Riemann surface
matlab

The pressure which a gas exerts on the walls of a vessel can be regarded as the time average of the impulses which the gas molecules impart on the wall when colliding with and recoiling from it. From this point of view, calculate the pressure $p$ and show that
$$p=\frac{2}{3} n \bar{\varepsilon} \quad \text { (Bernoulli’s formula), }$$
where $n$ is the average number of molecules per unit volume and $\bar{\varepsilon}$ the mean kinetic evergy per molecule.

SOLUTION
Let the vessel be a cube with edges of length $l$. Suppose that the wall is perfectly smooth so that a molecule colliding with it is reflected in a completely elastic way. Let us take the axis of an orthogonal coordinate system $x$, $\boldsymbol{y}, \boldsymbol{z}$ parallel to the edges. We shall neglect collisions of molecules with each other. The momentum components of a given molecule do not change their magnitude as a result of collisions with the walls. Therefore, this molecule collides $\left|p_x\right| / 2 \mathrm{ml}$ times per unit time with one of the walls prependicular to the $x$-axis, where $m$ is the mass of the molecule. As a result of each collision the wall receives a momentum $2\left|p_x\right|$ directed along the outward normal of the wall (perfect reflection). Hence the time average of the momentum, in other

words, the sum of the momentum imparted to the wall per unit time, is equal to $2\left|p_x\right| \cdot\left|p_x\right| / 2 m l=p_x^2 / m l$. Since the sum of these momenta yields a force, the contribution of this molecule to the pressure is given by this sum divided by the area of the wall $l^2\left(V=l^3\right.$ is the volume of the vessel). Therefore, adding together the contributions from all the molecules, we obtain the pressure exerted by all the molecules:
$$p=\frac{1}{3 V} \sum_{i=1}^N \frac{p_{i x}^2+p_{i z}^2+p_{i z}^2}{m}=\frac{2}{3 V} \sum_{i=1}^N \frac{p_i^2}{2 m}=\frac{2}{3} \frac{N}{V} \bar{\varepsilon}=\frac{2}{3} n \bar{\varepsilon} .$$

Show that a system in contact with a heat and particle source has particle number $N$ and energy $E$ with the probability given by $(1.73 \mathrm{a}, \mathrm{b})$.

Solution
Let $\Omega\left(N_{\mathrm{s}}, E_{\mathrm{s}}\right)$ be the density of states of the heat-particle source. We shall denote by $N_{\mathrm{t}}$ and $E_{\mathrm{t}}$ the total number of particles and the total energy of the compound system composed by the system under consideration and this heat-particle source, respectively. The probability $\operatorname{Pr}(N, E)$ that the system under consideration is in a microscopic state with $N$ and $E$ is proportional to the thermodynamic weight of a state of the heat-particle source with $N_{\mathrm{t}}-N$ and $E_{\mathrm{t}}-E$ :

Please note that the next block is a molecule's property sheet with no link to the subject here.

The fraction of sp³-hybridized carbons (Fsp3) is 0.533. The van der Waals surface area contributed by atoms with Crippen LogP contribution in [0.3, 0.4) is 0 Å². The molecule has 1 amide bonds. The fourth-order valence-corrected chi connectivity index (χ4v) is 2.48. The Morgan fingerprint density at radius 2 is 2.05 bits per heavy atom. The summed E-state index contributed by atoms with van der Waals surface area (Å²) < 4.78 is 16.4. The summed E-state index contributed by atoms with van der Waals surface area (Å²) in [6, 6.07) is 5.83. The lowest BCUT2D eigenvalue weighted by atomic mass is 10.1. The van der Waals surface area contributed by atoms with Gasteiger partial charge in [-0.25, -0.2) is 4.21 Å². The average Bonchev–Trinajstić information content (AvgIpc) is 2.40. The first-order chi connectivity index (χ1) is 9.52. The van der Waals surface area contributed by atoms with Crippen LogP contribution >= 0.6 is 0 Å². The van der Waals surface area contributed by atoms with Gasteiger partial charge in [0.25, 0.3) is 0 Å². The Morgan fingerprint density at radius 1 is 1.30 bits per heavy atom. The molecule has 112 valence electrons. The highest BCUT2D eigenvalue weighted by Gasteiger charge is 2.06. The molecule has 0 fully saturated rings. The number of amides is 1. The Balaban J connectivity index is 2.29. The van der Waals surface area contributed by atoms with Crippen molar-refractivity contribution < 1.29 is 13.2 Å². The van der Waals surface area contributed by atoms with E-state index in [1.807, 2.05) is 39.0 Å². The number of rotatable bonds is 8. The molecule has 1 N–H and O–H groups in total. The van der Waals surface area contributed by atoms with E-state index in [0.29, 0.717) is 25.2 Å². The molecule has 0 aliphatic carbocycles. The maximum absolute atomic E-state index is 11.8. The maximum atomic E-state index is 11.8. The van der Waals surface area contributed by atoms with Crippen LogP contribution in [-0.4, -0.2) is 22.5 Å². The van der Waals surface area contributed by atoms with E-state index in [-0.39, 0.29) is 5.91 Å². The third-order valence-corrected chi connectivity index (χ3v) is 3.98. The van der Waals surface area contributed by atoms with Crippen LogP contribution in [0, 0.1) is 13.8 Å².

\begin{aligned} \operatorname{Pr}(N, E) & \propto \Omega\left(N_{\mathrm{t}}-N, E_{\mathrm{t}}-E\right) \delta E_{\mathrm{t}} \ & \propto \exp \frac{1}{k}\left{S\left(N_{\mathrm{t}}-N, E_{\mathrm{t}}-E\right)-S\left(N_{\mathrm{t}} E_{\mathrm{t}}\right)\right} \end{aligned}

Since the heat-particle source is a very large system, we may put $N_{\mathrm{t}} \gg N$ and $E_{\mathrm{t}} \gg E$. Hence
\begin{aligned} & S\left(N_{\mathrm{t}}-N, E_{\mathrm{t}}-E\right)-S\left(N_{\mathrm{t}}, E_{\mathrm{t}}\right)= \ & =-N\left(\frac{\partial S}{\partial N_{\mathrm{t}}}\right){E{\mathrm{t}}}-E\left(\frac{\partial S}{\partial E_{\mathrm{t}}}\right){N{\mathrm{t}}}+\frac{1}{2}\left{N^2 \frac{\partial^2 S}{\partial N_{\mathrm{t}}^2}+2 N E \frac{\partial^2 S}{\partial N_{\mathrm{t}} \partial E_{\mathrm{t}}}+E^2 \frac{\partial^2 S}{\partial E_{\mathrm{t}}^2}\right}+\ldots \ & =\frac{\mu}{T} N-\frac{E}{T}+\frac{1}{2}\left{N \Delta\left(-\frac{\mu}{T}\right)+E \Delta\left(\frac{1}{T}\right)\right}+\ldots \end{aligned}
Here $\mu$ and $T$ are the chemical potential and the temperature of the heatparticle source with $N_t$ and $E_t$, and $\Delta$ indicates the variations due to the deviation of $N$ and $E$ from $N_{\mathrm{t}}$ and $E_{\mathrm{t}}$. Since these changes are $\mathrm{O}\left(N / N_{\mathrm{t}}\right)$ and $\mathrm{O}\left(E / E_{\mathrm{b}}\right)$, we can neglect them as long as $N \ll N_{\mathrm{t}}, E \ll E_{\mathrm{t}}$. Since the probability of having $N \sim N_{\mathrm{t}}, E \sim E_{\mathrm{t}}$ is, at any rate, extremely small, we can use this approximation. Therefore, from (1) we get
$$\operatorname{Pr}(N, E) \propto \exp \left(\frac{\mu N-E}{k T}\right) .$$
Normalizing this, we obtain (1.73a). (The same argument applies to the case where many kinds of particles are present.)

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